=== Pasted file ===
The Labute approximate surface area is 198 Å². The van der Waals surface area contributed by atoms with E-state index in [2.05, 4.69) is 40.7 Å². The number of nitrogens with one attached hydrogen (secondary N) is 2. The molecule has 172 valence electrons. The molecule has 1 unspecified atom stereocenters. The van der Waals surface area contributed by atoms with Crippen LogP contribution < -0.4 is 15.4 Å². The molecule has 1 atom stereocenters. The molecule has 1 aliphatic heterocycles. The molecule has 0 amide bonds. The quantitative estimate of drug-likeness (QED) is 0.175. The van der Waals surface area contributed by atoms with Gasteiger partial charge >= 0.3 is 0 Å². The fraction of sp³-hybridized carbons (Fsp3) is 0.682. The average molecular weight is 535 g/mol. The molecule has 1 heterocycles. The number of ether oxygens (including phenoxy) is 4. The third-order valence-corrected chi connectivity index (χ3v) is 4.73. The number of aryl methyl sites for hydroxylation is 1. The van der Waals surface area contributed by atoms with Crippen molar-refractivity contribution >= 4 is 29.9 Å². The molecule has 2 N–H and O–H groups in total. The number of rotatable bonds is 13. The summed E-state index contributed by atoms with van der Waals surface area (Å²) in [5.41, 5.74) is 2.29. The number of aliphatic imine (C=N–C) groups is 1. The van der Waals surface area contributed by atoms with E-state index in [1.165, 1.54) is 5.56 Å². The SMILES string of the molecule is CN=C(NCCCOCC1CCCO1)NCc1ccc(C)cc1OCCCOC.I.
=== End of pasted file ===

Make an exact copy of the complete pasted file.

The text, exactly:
The Labute approximate surface area is 198 Å². The van der Waals surface area contributed by atoms with E-state index in [2.05, 4.69) is 40.7 Å². The number of nitrogens with one attached hydrogen (secondary N) is 2. The molecule has 172 valence electrons. The molecule has 1 unspecified atom stereocenters. The van der Waals surface area contributed by atoms with Crippen LogP contribution < -0.4 is 15.4 Å². The molecule has 1 atom stereocenters. The molecule has 1 aliphatic heterocycles. The molecule has 0 amide bonds. The quantitative estimate of drug-likeness (QED) is 0.175. The van der Waals surface area contributed by atoms with Gasteiger partial charge >= 0.3 is 0 Å². The fraction of sp³-hybridized carbons (Fsp3) is 0.682. The average molecular weight is 535 g/mol. The molecule has 1 heterocycles. The number of ether oxygens (including phenoxy) is 4. The third-order valence-corrected chi connectivity index (χ3v) is 4.73. The number of aryl methyl sites for hydroxylation is 1. The van der Waals surface area contributed by atoms with Crippen molar-refractivity contribution >= 4 is 29.9 Å². The molecule has 2 N–H and O–H groups in total. The number of rotatable bonds is 13. The summed E-state index contributed by atoms with van der Waals surface area (Å²) in [5.41, 5.74) is 2.29. The number of aliphatic imine (C=N–C) groups is 1. The van der Waals surface area contributed by atoms with E-state index in [1.165, 1.54) is 5.56 Å². The SMILES string of the molecule is CN=C(NCCCOCC1CCCO1)NCc1ccc(C)cc1OCCCOC.I.